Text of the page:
The best way to ensure you are getting an adequate supply of B vitamins is by eating a varied and balanced diet. Dark green vegetables, nuts, seeds, and potatoes are good sources of multiple B vitamins. For a little extra support, you can also try our high quality B12 supplement.

Specifically, pay careful attention to vitamin B12. If you’re vegetarian or vegan, you’re at a high risk of deficiency in this particular nutrient.


Maca


Maca is a herb that grows at high altitudes in the mineral rich soils of the Andes Mountains. It’s a fairly new discovery in the Western world, but has been traditionally consumed for over 10,000 years by Incan warriors as a way to boost energy, endurance and alertness.

In a 2009 study published in the American Journal of Ethnopharmacology, a group of male cyclists were split into two sub groups – one of which was given maca, the other a placebo. The cyclists who consumed the maca increased their time faster than the ones who got the placebo.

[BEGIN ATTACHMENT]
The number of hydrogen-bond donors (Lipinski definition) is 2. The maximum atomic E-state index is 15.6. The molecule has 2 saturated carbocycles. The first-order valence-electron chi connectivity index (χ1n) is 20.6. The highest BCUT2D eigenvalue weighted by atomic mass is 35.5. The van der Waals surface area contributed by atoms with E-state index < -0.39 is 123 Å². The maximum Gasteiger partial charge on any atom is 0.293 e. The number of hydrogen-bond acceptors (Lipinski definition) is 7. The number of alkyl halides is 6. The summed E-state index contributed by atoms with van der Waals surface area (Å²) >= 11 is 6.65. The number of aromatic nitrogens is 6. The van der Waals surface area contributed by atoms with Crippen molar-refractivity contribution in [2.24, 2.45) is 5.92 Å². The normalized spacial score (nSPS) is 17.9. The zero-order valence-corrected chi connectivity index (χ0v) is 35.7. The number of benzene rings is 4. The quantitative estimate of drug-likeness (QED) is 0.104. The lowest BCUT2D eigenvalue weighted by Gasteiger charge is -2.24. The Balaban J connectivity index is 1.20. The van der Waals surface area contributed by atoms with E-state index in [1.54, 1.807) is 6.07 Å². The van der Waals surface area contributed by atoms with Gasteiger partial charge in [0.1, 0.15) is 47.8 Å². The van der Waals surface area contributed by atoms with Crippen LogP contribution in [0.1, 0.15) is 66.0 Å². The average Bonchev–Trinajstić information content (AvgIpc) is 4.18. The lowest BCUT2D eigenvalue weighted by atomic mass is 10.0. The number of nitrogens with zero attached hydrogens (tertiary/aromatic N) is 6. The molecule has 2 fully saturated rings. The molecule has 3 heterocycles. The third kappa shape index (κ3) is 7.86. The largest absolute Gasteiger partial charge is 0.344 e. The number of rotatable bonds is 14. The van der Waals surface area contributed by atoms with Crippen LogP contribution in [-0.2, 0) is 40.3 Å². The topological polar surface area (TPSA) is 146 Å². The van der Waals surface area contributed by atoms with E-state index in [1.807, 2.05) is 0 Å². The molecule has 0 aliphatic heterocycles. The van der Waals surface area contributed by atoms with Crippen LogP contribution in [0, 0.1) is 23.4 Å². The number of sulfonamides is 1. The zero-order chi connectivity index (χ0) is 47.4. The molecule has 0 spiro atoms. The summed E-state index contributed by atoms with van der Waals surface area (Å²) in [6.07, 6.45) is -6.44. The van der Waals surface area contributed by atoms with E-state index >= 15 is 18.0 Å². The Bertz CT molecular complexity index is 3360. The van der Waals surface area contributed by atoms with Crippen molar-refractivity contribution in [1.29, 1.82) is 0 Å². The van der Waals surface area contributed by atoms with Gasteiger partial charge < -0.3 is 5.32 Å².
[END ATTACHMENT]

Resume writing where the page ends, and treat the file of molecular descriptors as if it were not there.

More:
A separate clinical review of maca also noted it’s ability to improve energy levels and mood in a range of subjects, both male and female. Take a teaspoon of maca powder in a smoothie before a workout, lookout for the subtle yet long lasting energy boost.

Mint

Mint acts as a natural, refreshing alternative to coffee, as research suggests the smell and flavor of it can enhance memory and boost alertness and attentiveness. Enjoy Mint tea either by a good quality tea bag, or through hot water and bashed fresh mint leaves.

Kick the benefits of mint up a notch by mixing up this cucumber mint smoothie recipe that is energizing, hydrating, nourishing, and cooling!


Lemon Water


Switching up your morning beverage doesn’t have to be complicated. Lemon water is a great way to start your day. It’s calorie- and caffeine-free and provides an ample dose of vitamin C.